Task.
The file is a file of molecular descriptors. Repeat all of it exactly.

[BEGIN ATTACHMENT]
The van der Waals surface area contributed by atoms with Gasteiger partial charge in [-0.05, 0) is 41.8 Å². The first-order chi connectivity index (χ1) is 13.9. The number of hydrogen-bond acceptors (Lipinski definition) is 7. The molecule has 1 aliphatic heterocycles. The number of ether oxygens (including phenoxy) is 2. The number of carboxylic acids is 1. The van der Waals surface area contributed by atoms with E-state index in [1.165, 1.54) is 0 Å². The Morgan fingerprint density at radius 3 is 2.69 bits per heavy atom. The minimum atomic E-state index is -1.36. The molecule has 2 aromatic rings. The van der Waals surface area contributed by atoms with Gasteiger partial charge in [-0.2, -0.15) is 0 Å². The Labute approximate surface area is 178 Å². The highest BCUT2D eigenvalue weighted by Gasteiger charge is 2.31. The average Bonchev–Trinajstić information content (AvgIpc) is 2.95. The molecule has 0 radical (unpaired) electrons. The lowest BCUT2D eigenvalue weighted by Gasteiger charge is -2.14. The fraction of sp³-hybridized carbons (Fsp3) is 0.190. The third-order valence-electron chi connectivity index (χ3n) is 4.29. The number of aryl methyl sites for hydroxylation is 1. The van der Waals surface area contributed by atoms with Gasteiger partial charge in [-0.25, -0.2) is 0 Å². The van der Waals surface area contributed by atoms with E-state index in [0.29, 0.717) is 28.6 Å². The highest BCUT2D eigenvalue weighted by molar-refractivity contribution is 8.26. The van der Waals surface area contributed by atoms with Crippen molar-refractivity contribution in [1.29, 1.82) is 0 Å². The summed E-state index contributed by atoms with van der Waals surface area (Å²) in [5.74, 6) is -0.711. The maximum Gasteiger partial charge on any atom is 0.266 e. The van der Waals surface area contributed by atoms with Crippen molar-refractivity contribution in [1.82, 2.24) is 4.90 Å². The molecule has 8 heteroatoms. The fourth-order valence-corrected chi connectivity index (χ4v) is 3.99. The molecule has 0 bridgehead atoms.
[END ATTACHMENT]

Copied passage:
The van der Waals surface area contributed by atoms with Gasteiger partial charge in [-0.05, 0) is 41.8 Å². The first-order chi connectivity index (χ1) is 13.9. The number of hydrogen-bond acceptors (Lipinski definition) is 7. The molecule has 1 aliphatic heterocycles. The number of ether oxygens (including phenoxy) is 2. The number of carboxylic acids is 1. The van der Waals surface area contributed by atoms with E-state index in [1.165, 1.54) is 0 Å². The Morgan fingerprint density at radius 3 is 2.69 bits per heavy atom. The minimum atomic E-state index is -1.36. The molecule has 2 aromatic rings. The van der Waals surface area contributed by atoms with Gasteiger partial charge in [-0.2, -0.15) is 0 Å². The Labute approximate surface area is 178 Å². The highest BCUT2D eigenvalue weighted by Gasteiger charge is 2.31. The average Bonchev–Trinajstić information content (AvgIpc) is 2.95. The molecule has 0 radical (unpaired) electrons. The lowest BCUT2D eigenvalue weighted by Gasteiger charge is -2.14. The fraction of sp³-hybridized carbons (Fsp3) is 0.190. The third-order valence-electron chi connectivity index (χ3n) is 4.29. The number of aryl methyl sites for hydroxylation is 1. The van der Waals surface area contributed by atoms with Gasteiger partial charge in [-0.25, -0.2) is 0 Å². The van der Waals surface area contributed by atoms with E-state index in [0.29, 0.717) is 28.6 Å². The highest BCUT2D eigenvalue weighted by molar-refractivity contribution is 8.26. The van der Waals surface area contributed by atoms with Crippen molar-refractivity contribution in [1.29, 1.82) is 0 Å². The summed E-state index contributed by atoms with van der Waals surface area (Å²) in [5.74, 6) is -0.711. The maximum Gasteiger partial charge on any atom is 0.266 e. The van der Waals surface area contributed by atoms with Crippen molar-refractivity contribution in [1.82, 2.24) is 4.90 Å². The molecule has 8 heteroatoms. The fourth-order valence-corrected chi connectivity index (χ4v) is 3.99. The molecule has 0 bridgehead atoms.